Woeful plight of Theban Trib

I just wanted to start a thread without over flowing it with my own thoughts, to see where others stand on the Theban tribunal.

First have you played any games set here or visiting?

Currently my TT game is set here and our group far and away loves it. I personally prefer it by leaps and bounds over any other Tribunal and I find that creating stories for it are enriching and thrilling.

Have you found the lack of general resources of the Ars material inhibiting?

It cuts both ways. On one side you have nearly every single book of 5th edition written for what seems only the English, Frank, Germanic perspective. To be fair there are lovely and rewarding treasures to be found in many books, but all in all Theban Tribunal lacks the Ars attention. Of course the Greek tribunal's desire to be difficult and non-conforming to the rest of the Order does not help them in character or out.

On the other side, not being overly oppressed by the crushing weight of the majority of Ars vanilla, means you really get to research and develop the culture and society of Theban magi.

Oh and slaves. And vis. And many gods. Islands. Mountains. The funland is endless.

Has anyone come to appreciate the civility and reasoning of how Theban tribunal operates?

The Seven years of gathering and the the auctioning of apprentices seems at first tedious, but then it provides endless story quirks as well as a realistic reasoned out and efficient method of finding and training magi. I thoroughly like the communal aspect of finding magi. I also like how the society of Theban rewards the most dedicated, community serving, and responsible magi with training the future of the Order. The entire process of Tokens and Shards is elegant, useful, and appeals to a metagaming aspect of presenting the ENTIRE Tribunal on a personal scale.

For me, I think the Theban tribunal is fantastic in every way. From it's abundance of history, fantasy, and vis, to it's democratic civility and yet stratified class structure. It is the epicenter of east versus west and the very pathway of all cross continent learning. And while it isn't the wall that breaks the Mongol invasion, I like to think it is the foundation of those walls in Transylvania and the Levant.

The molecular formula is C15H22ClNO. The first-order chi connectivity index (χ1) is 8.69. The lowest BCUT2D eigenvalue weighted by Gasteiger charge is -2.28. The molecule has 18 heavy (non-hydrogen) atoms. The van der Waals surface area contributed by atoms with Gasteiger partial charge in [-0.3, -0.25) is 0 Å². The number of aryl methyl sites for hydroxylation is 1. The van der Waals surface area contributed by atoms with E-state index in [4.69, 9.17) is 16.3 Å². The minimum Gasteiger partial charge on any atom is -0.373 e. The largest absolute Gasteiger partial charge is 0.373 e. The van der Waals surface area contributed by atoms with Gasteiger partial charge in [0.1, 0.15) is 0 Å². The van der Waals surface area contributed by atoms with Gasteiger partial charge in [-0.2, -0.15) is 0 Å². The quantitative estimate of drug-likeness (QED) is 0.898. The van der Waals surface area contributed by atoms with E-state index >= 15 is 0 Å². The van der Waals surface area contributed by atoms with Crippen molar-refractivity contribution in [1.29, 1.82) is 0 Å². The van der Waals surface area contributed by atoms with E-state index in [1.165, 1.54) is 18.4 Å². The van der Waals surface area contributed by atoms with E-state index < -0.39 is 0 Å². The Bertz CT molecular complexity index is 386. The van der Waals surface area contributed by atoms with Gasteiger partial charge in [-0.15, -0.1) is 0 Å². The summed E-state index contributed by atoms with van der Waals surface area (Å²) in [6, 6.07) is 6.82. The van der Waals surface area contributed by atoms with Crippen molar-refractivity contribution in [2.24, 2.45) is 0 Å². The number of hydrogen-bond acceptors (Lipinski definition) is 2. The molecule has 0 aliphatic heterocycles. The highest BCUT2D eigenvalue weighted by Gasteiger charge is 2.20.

Okay, I thank you all who look at this.

Feel free to respond with even the shortest reply or whatever you like... I am interesting in comparing notes and really sucking the marrow of the land of mythology .... oh and the Byzantines... come on how awesome are they?

When I began an Ars saga about two years ago, I made a player survey to see which Tribunal they wanted to start in. Working completely independently, my seven players rated every Tribunal. Thebes was the only one to gain unanimous highest-possible scores. It was the Nadia Comaneci of Tribunals.

I set the first session during the attack on Constantinople. We had a eunuch magus, a Venetian maga, an Egyptian Tytalus, it was just a great group. Each had info on a potential covenant site and after escaping the city they were debating where to go. The game was off to a very promising and exciting start.

Then I got a job on the other side of the country. We never met again.

But I agree with you. I love the setting and the stories. The players liked the cooperative spirit of Thebes, and it appealed to my desire to make conflict about external forces rather than internal ones. And who doesn't love Greek mythology?